NFL instant replay is changing a little, and that’s good on a couple of fronts, a little dangerous on another. The NFL in 2011 will review all scoring plays.
Don’t panic. That doesn’t mean a two- or three-minute delay after every Sunday touchdown. Most NFL scoring plays are clearer than post-Windex glass. There is nothing to check.
But on the plays that possibly could have a question, it’s automatic. There will be review. No more waiting on a red flag.
“Coaches are not allowed to challenge a scoring play,” said NFL referee Walt Anderson, who also is the Big 12 supervisor of officials. “In fact, it’s a 15-yard penalty for throwing a red flag on a scoring play.”
The league has moved a little toward the college version of replay. In college, every play is reviewable, though coaches can request a review. Sometimes, it seems like every play is reviewed.
The NFL still has the replay challenges. Two per game, and if both are successful, a team is granted a third.
I prefer the challenge concept. I would let coaches challenge any play they want, and as long as they’re right, no cost. But every unsuccessful challenge would cost a team a timeout. No timeouts left, no more challenges. That would prohibit a cavalcade of challenges but would give coaches the opportunity to correct more wrongs. And isn’t that the goal?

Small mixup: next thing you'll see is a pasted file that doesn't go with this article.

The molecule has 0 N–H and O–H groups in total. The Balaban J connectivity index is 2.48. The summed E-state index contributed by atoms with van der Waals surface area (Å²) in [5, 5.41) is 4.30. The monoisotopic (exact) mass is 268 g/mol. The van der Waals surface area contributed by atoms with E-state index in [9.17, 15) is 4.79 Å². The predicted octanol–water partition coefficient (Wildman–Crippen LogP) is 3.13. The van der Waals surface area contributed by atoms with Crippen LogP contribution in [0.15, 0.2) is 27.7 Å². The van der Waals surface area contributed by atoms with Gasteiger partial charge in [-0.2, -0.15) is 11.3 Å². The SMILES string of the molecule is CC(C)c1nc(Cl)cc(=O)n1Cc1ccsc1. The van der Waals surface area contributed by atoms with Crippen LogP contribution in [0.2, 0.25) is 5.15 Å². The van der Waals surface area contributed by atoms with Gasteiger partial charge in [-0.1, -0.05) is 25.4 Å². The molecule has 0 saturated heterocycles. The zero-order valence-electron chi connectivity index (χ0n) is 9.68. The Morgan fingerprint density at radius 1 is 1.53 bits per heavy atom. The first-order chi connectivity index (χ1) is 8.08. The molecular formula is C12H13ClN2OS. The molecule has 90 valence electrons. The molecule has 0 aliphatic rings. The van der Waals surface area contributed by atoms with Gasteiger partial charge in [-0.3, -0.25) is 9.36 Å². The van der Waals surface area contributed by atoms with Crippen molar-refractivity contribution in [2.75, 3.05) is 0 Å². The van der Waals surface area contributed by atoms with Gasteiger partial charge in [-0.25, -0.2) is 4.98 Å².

The problem with the new NFL rule is it’s another step toward the college system, which can be out of control. Some games are solid; two or three reviews all day. But some games are out of control, 10-12 reviews. That’s ridiculous. Much better to put this on the coaches.
The good side of all this is a step toward consensus on the rules. Too many variations in college and NFL rules, and while we’ll never get to having completely identical rules, anything that brings the games closer together is good.
“The NFL has swallowed its pride and adopted some really good college rules,” Anderson said. “The reality is, there will always be some differences.”
An example. The NFL illegal contact rule, in which pass defenders can’t bump potential receivers once they are more than five yards beyond the line of scrimmage.
That’s a non-issue in college, and no one in college football should want the rule, because it brings a flood of penalty flags. But the NFL deems it necessary to keep the pro passing game flowing.
Anderson said NFL defenders will ask in practice, “How am I supposed to know if it’s five yards or not?” The answer is, “you’re paid to know.”
College defenders are not paid to know.